These are the flowers that sat on my table last week.  Every morning I wake up at 6 am to write.  These flowers were my partners–keeping me going inspiring me.  They are gone now and only clutter and bills and lots of mess in preparation for the upcoming journey to Ireland sit on my table.  But the memory lingers.  

Flowers in the morning

Flowers in the morning

 

Yesterday my friend Nick and his lovely wife Kate stopped by for a quick tour of the neighborhood.  I have been on a campaign to get them to move to our neck of the woods.  Its been unrelenting really and a bit over the top.  But missions are missions…

Nick is  work friend–and a relatively new one at that.  I have lately tried to make real distinctions and firm boundaries between my work and private life.  But Nick is one of those rare exceptions.  He deals with me in a way that is completely and utterly accepting.  He and his wife seem to me to be the kind of people that you want to live right around the corner, close enough to walk there in the span of time it takes to make a drink.  Spontaneous and warm.  The kind of people who would walk in your back door without knocking when they need something from your cupboard.  Who step over the clutter without blinking an eye.  People you could invite for dinner just as you are throwing the food on the table. 

And it if for this reason that they must live here in our community–be part of our tribe–this ever expanding group of people bound together by the strings of everyday life and a thousand tiny acts of kindness.  We eat at each others tables, love each others children, weed each others gardens and occasionally clean up each others messes.

Last night my friend Eric organized a potluck in the park.  All evening people streamed through carrying yummy healthy food.  Children rolled in dirt and were scolded for wandering off too far.  When Max fell on the pavement there were at least 5 grownups he consulted to share his pain.  

And for every person I saw that I knew and loved, I met two more people. 

I had been worried about the whole school thing because I feared secretly that I would lose part of my community if Max didn’t go to school with a certain group of kids.  But now, I see how silly that really is.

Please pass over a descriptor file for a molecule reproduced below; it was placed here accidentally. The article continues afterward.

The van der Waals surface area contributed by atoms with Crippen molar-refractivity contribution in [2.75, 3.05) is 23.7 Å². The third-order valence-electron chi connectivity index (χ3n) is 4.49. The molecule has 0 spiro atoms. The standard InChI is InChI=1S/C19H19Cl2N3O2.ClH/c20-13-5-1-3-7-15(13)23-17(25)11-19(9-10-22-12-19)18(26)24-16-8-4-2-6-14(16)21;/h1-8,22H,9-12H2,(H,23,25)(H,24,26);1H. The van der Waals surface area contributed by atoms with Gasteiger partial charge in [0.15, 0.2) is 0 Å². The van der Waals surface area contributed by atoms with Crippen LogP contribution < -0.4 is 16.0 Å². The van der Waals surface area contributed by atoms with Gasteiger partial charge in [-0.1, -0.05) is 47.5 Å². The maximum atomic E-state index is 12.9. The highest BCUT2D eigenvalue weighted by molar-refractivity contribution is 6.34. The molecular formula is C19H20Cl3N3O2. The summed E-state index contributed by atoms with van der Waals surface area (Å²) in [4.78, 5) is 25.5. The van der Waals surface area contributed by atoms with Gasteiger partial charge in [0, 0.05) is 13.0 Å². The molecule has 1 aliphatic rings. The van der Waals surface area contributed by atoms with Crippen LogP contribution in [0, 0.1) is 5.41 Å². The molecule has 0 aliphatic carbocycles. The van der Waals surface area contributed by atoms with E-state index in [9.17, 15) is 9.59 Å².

I belong to a tribe–not a cliche.  While cliches contract and are quick to exclude based on a finite list shared experiences, tribes expand in all directions and delight in new connections, new reasons to stop by, new friends to welcome.   The tribe I belong to won’t change–it will grow.  And me, I’ll grow with it.

Max and I don’t seem to be very lucky with lotteries these days.

Me, I play the powerball every Wednesday and Saturday.  Its my dollar for hope program.  Funny, I never have won a dime–not even a $1 for getting the powerball right.  Its just how it goes.  I keep playing, just in case.  I don’t expect to win, but how does the jingle go–You got to be in it to win it?  And I have to admit, when the numbers come in I feel a wave of momentary disappointment wash over me like a little light breeze before I feel thrilled for the winners.  (and I DO always feel thrilled for the winners)

Today we learned that Max lost the lottery that would determine who would get into the Spanish immersion elementary school.  Not getting into the Spanish program is not that big a deal but this is the school that ALL of his neighborhood and preschool best buds will go to (those who aren’t going to Catholic school that is).  Instead of climbing on the shiny yellow bus with all his friends, he instead will go to the neighborhood school where he knows noone.  Disappointment hangs over our house like a thundercloud.